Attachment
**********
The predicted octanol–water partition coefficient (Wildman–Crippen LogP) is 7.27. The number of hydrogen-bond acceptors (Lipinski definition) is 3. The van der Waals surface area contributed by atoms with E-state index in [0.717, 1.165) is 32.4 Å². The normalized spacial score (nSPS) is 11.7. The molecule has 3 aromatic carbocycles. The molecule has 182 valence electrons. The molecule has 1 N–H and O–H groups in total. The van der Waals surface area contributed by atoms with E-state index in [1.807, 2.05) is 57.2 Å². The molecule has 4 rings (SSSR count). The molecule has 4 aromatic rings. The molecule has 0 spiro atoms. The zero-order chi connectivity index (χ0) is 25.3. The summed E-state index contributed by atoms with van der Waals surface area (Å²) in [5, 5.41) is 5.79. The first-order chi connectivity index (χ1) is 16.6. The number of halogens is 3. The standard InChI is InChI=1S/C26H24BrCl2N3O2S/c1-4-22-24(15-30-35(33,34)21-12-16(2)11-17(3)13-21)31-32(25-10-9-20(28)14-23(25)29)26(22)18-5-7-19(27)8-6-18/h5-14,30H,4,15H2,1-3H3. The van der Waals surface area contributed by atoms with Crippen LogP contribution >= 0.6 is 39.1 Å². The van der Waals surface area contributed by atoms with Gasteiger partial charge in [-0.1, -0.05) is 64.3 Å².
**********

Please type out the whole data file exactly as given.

The predicted octanol–water partition coefficient (Wildman–Crippen LogP) is 7.27. The number of hydrogen-bond acceptors (Lipinski definition) is 3. The van der Waals surface area contributed by atoms with E-state index in [0.717, 1.165) is 32.4 Å². The normalized spacial score (nSPS) is 11.7. The molecule has 3 aromatic carbocycles. The molecule has 182 valence electrons. The molecule has 1 N–H and O–H groups in total. The van der Waals surface area contributed by atoms with E-state index in [1.807, 2.05) is 57.2 Å². The molecule has 4 rings (SSSR count). The molecule has 4 aromatic rings. The molecule has 0 spiro atoms. The zero-order chi connectivity index (χ0) is 25.3. The summed E-state index contributed by atoms with van der Waals surface area (Å²) in [5, 5.41) is 5.79. The first-order chi connectivity index (χ1) is 16.6. The number of halogens is 3. The standard InChI is InChI=1S/C26H24BrCl2N3O2S/c1-4-22-24(15-30-35(33,34)21-12-16(2)11-17(3)13-21)31-32(25-10-9-20(28)14-23(25)29)26(22)18-5-7-19(27)8-6-18/h5-14,30H,4,15H2,1-3H3. The van der Waals surface area contributed by atoms with Crippen LogP contribution >= 0.6 is 39.1 Å². The van der Waals surface area contributed by atoms with Gasteiger partial charge in [-0.1, -0.05) is 64.3 Å².